As long as people buy things with LEGALLY earned money, who cares about WHAT and WHY? It's just jealousy.


 
Funny, you don't hear these complaints about Blizz, although their cash shop is a more naked money grab than even a F2P's cash store.

 
Where were you when the sparkle pony happened?
 
I'm hurt if not enough people want to buy the super expensive daft hobby horse to support the game. I don't actually understand why anyone would want one of these, regardless of price.

I wouldn't mind giving them money if they need it, but I won't buy something overpriced that I don't want in order to do it.
 
Funny, you don't hear these complaints about Blizz, although their cash shop is a more naked money grab than even a F2P's cash store.

That's because 90% of the WoW playerbase does not even *know* that there is a cash shop..... it's not like they have multiple "store" buttons in every UI window, you know :)
 
There is nothing more immersion breaking, than seeing someone on a Hobby horse going with the same speed as your mount, IN FREAKING MIDDLE EARTH.

Let me get that straight: You would rather that Turbine makes no money and shuts the game down than allow them to "break your immersion"? Sounds extremely selfish to me.
 
Assuming their is no gameplay impact then the player is not harmed, however an item that is hugely immersion breaking does harm the gameplay of others. Paid for re-skins should not trample the 4th wall. A mûmak or sparkly pony would be strange but justifiable so it would work. A hobby horse or Toyota Tacoma would not.
 
I suppose there is an issue with the culture of the MMORPG environment itself - Blizzard can put just about anything into WoW without problems because their world is comic fantasy steampunk, and sparkle ponies are just another thing (actually this robust-to-modification world may be part of the secret of their success, irrespective of the cash shop). Middle Earth is intrinsically less suited to embracing such flashy stuff.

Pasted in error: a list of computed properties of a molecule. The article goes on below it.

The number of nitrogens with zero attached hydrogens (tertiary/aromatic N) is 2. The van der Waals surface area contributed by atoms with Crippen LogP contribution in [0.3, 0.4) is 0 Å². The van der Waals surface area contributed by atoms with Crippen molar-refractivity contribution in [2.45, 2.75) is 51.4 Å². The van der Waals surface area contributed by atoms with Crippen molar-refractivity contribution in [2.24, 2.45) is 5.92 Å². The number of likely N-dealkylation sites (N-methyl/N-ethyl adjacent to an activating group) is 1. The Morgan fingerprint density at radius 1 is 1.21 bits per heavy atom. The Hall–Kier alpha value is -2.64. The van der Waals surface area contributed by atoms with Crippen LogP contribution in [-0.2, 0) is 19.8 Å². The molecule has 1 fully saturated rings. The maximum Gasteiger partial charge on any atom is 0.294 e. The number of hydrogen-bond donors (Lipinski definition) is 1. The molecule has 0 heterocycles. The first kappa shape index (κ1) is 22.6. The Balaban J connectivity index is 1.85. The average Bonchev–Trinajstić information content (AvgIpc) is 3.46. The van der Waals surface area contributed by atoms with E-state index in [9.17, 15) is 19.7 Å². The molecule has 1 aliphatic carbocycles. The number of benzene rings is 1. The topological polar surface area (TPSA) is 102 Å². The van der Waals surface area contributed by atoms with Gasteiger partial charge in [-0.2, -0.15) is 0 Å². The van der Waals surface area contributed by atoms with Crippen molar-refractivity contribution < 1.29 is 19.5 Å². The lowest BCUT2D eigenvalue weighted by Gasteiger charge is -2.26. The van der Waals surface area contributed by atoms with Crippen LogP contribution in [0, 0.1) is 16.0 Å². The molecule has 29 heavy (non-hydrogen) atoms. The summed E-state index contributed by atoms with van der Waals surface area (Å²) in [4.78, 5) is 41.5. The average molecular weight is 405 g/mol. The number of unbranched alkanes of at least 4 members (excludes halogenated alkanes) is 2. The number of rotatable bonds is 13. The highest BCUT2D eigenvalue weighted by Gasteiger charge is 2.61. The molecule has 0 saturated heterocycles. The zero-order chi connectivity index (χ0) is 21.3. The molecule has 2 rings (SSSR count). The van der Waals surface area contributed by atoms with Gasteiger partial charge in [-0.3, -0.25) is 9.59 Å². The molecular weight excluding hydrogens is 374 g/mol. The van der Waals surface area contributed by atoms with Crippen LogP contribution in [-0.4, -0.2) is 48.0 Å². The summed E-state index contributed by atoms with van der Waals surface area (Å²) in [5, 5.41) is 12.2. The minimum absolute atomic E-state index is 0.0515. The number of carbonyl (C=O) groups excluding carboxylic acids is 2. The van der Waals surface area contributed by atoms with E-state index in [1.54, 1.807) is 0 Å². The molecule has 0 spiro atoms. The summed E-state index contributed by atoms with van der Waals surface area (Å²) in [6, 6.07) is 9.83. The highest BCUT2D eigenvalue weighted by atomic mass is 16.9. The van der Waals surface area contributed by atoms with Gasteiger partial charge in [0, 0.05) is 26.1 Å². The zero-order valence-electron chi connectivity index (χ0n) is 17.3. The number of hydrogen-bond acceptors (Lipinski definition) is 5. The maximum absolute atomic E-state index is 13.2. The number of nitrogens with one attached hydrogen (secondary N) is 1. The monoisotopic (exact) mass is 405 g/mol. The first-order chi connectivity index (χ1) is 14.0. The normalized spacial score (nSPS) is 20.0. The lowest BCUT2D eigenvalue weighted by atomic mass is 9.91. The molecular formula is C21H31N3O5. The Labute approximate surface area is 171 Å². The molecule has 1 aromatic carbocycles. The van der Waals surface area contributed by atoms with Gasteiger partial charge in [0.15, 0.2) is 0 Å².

"Players’ rage is not directed at the actual horse (which they will rarely encounter) but the idea of the horse and what it represents."

Or is it? Let's consider two alternate scenarios:

A) Turbine adds an obviously cartoonish hobby horse as a normal in-game drop/reputation award.
B) Turbine adds a lore-appropriate Numenorian Swift Steed via the cash store.

Which of the two scenarios is likely to generate greater outrage?
 
Pet peeve. You mean envy, not jealousy.

Envy is when you see someone with more than you, and want what they have. Jealousy is when you see someone wanting what you have, and you don't want to give it up. I covet your girlfriend, I am envious. You covet my girlfriend, I am jealous.

And yeah, envy is almost never a good thing. In real life someone else having a bigger house, a nicer car, a higher salary, does not in any way _reduce_ my house, car, or salary. There's no harm done to you, so envy cannot be justified.

In games, if someone else buying stuff really does cause harm to you (like they could use their bought stuff to lessen your own independent enjoyment of the game), then that seems more like really shitty game design, than a problem with cash shops. In an ideal game other players would always improve your gaming experience, never detracting for your own enjoyment.
 
I haven't played WarZ in a couple of weeks but unless they changed everything that's just not true.

You can buy a baseball bat with nails in it for cash. That's about it as far as weapons.

It's the same thing you see with premium tanks in WoT; a lot of people resent the people who buy these tanks for being wallet warriors.

People don't think about these things rationally; people's economic instincts are based on a 30 person hunter gatherer troop. It doesn't work for the economics of MMOs.
 
Tobold, you wrote:

Nobody really has an in-game advantage by buying an expensive mount or pet

It depends what game you are playing. If you're playing the part of an adventurer, then no, you are not hurt. But if you a pet- or mount-collector, then yes, you are hurt. You cannot have a complete collection without paying real money.